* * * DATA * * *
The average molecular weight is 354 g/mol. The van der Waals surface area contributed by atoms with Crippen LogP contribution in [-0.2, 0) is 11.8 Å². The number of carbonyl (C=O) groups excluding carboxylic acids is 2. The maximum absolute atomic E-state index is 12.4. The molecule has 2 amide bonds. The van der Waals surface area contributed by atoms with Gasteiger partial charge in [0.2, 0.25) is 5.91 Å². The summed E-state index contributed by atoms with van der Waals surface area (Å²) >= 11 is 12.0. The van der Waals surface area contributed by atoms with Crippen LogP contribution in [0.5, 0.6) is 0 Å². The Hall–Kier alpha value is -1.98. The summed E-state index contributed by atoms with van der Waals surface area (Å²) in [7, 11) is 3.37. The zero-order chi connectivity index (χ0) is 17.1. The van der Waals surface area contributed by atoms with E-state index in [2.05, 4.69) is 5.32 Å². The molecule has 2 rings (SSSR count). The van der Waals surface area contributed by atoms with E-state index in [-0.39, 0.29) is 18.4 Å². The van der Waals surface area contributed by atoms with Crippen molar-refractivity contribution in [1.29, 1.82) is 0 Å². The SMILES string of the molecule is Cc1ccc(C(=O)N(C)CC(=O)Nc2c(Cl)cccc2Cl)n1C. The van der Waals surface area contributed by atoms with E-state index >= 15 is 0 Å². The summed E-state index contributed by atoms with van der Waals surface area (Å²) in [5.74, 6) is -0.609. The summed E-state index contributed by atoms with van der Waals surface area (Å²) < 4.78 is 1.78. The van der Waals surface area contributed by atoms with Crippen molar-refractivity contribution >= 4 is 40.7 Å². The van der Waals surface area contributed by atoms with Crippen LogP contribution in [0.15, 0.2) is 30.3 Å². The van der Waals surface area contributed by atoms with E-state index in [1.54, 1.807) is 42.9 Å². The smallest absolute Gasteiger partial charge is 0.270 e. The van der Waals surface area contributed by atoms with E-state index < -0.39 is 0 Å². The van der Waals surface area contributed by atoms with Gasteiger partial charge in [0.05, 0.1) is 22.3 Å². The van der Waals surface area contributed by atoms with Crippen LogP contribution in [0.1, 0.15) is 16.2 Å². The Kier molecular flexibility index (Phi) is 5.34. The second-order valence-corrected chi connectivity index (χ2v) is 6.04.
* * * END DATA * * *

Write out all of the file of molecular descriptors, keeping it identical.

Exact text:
The average molecular weight is 354 g/mol. The van der Waals surface area contributed by atoms with Crippen LogP contribution in [-0.2, 0) is 11.8 Å². The number of carbonyl (C=O) groups excluding carboxylic acids is 2. The maximum absolute atomic E-state index is 12.4. The molecule has 2 amide bonds. The van der Waals surface area contributed by atoms with Gasteiger partial charge in [0.2, 0.25) is 5.91 Å². The summed E-state index contributed by atoms with van der Waals surface area (Å²) >= 11 is 12.0. The van der Waals surface area contributed by atoms with Crippen LogP contribution in [0.5, 0.6) is 0 Å². The Hall–Kier alpha value is -1.98. The summed E-state index contributed by atoms with van der Waals surface area (Å²) in [7, 11) is 3.37. The zero-order chi connectivity index (χ0) is 17.1. The van der Waals surface area contributed by atoms with E-state index in [2.05, 4.69) is 5.32 Å². The molecule has 2 rings (SSSR count). The van der Waals surface area contributed by atoms with E-state index in [-0.39, 0.29) is 18.4 Å². The van der Waals surface area contributed by atoms with Crippen molar-refractivity contribution in [1.29, 1.82) is 0 Å². The SMILES string of the molecule is Cc1ccc(C(=O)N(C)CC(=O)Nc2c(Cl)cccc2Cl)n1C. The van der Waals surface area contributed by atoms with E-state index >= 15 is 0 Å². The summed E-state index contributed by atoms with van der Waals surface area (Å²) in [5.74, 6) is -0.609. The summed E-state index contributed by atoms with van der Waals surface area (Å²) < 4.78 is 1.78. The van der Waals surface area contributed by atoms with Crippen molar-refractivity contribution >= 4 is 40.7 Å². The van der Waals surface area contributed by atoms with Crippen LogP contribution in [0.15, 0.2) is 30.3 Å². The van der Waals surface area contributed by atoms with E-state index in [1.54, 1.807) is 42.9 Å². The smallest absolute Gasteiger partial charge is 0.270 e. The van der Waals surface area contributed by atoms with E-state index < -0.39 is 0 Å². The van der Waals surface area contributed by atoms with Gasteiger partial charge in [0.05, 0.1) is 22.3 Å². The van der Waals surface area contributed by atoms with Crippen LogP contribution in [0.1, 0.15) is 16.2 Å². The Kier molecular flexibility index (Phi) is 5.34. The second-order valence-corrected chi connectivity index (χ2v) is 6.04.